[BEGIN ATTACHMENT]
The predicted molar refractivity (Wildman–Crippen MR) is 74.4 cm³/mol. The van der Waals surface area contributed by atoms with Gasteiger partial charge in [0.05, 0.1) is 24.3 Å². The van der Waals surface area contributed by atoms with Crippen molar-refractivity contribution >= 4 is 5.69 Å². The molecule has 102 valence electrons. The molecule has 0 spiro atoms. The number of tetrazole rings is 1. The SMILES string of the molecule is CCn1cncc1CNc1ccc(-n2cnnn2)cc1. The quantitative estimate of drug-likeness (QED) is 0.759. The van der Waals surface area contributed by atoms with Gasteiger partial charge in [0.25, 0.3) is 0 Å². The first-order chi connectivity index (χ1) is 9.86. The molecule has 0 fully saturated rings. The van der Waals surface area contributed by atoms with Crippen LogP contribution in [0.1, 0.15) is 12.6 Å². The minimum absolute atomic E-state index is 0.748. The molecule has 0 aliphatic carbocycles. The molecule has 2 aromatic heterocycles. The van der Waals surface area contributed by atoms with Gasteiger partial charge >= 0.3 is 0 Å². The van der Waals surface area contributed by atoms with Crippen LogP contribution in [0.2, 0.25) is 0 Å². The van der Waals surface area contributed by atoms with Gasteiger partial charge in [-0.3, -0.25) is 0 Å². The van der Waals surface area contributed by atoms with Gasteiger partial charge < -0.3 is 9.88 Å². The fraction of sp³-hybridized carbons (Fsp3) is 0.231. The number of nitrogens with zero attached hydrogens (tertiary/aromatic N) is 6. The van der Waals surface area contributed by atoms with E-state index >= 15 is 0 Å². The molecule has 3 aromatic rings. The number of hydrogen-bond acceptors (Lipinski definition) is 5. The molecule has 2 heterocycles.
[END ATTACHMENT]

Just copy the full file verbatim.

The predicted molar refractivity (Wildman–Crippen MR) is 74.4 cm³/mol. The van der Waals surface area contributed by atoms with Gasteiger partial charge in [0.05, 0.1) is 24.3 Å². The van der Waals surface area contributed by atoms with Crippen molar-refractivity contribution >= 4 is 5.69 Å². The molecule has 102 valence electrons. The molecule has 0 spiro atoms. The number of tetrazole rings is 1. The SMILES string of the molecule is CCn1cncc1CNc1ccc(-n2cnnn2)cc1. The quantitative estimate of drug-likeness (QED) is 0.759. The van der Waals surface area contributed by atoms with Gasteiger partial charge in [0.25, 0.3) is 0 Å². The first-order chi connectivity index (χ1) is 9.86. The molecule has 0 fully saturated rings. The van der Waals surface area contributed by atoms with Crippen LogP contribution in [0.1, 0.15) is 12.6 Å². The minimum absolute atomic E-state index is 0.748. The molecule has 0 aliphatic carbocycles. The molecule has 2 aromatic heterocycles. The van der Waals surface area contributed by atoms with Gasteiger partial charge >= 0.3 is 0 Å². The van der Waals surface area contributed by atoms with Crippen LogP contribution in [0.2, 0.25) is 0 Å². The van der Waals surface area contributed by atoms with Gasteiger partial charge in [-0.3, -0.25) is 0 Å². The van der Waals surface area contributed by atoms with Gasteiger partial charge < -0.3 is 9.88 Å². The fraction of sp³-hybridized carbons (Fsp3) is 0.231. The number of nitrogens with zero attached hydrogens (tertiary/aromatic N) is 6. The van der Waals surface area contributed by atoms with E-state index >= 15 is 0 Å². The molecule has 3 aromatic rings. The number of hydrogen-bond acceptors (Lipinski definition) is 5. The molecule has 2 heterocycles.